Zardari was in Paris on Monday for talks with French President Nicolas Sarkozy.

In a statement issued after the talks, Zardari's office said he told Sarkozy it was "unfortunate if some people continued to express doubts and misgivings about our will and determination to fight the militants to the finish."

"No other country in the international coalition has paid such a heavy price in this fight." The statement quoted him as saying.

'Double game'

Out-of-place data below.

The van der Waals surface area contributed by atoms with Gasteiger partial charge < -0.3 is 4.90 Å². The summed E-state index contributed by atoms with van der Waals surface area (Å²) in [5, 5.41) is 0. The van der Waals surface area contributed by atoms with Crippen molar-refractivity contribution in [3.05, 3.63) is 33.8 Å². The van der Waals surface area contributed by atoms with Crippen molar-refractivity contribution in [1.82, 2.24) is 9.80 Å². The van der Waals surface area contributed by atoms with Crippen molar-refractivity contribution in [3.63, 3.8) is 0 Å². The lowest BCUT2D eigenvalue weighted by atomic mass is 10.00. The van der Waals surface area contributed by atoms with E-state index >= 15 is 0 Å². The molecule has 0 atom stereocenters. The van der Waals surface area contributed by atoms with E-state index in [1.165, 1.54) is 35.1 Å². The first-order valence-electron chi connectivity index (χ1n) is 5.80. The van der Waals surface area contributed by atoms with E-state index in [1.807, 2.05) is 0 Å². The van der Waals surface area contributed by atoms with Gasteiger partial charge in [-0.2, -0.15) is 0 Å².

Cameron's office insisted on Monday that the prime minister stood by his complaint, but made it clear that he was referring to elements with the Pakistani state and not to the policies of Zardari's government.

Senior political figures, including Pakistan's prime minister, voiced anger over the comments, which also led to protesters burning an effigy of Cameron in the streets of Karachi.

Pakistani military forces and civilians have born heavy losses in attacks by the Pakistani Taliban, especially in the two years since Zardari's wife, former prime minister Benazir Bhutto, was assassinated.

But many observers accuse Islamabad's ISI intelligence agency of playing a double game, cracking down on fighters within Pakistan while at the same time sponsoring the Afghan Taliban battling Nato forces in Afghanistan.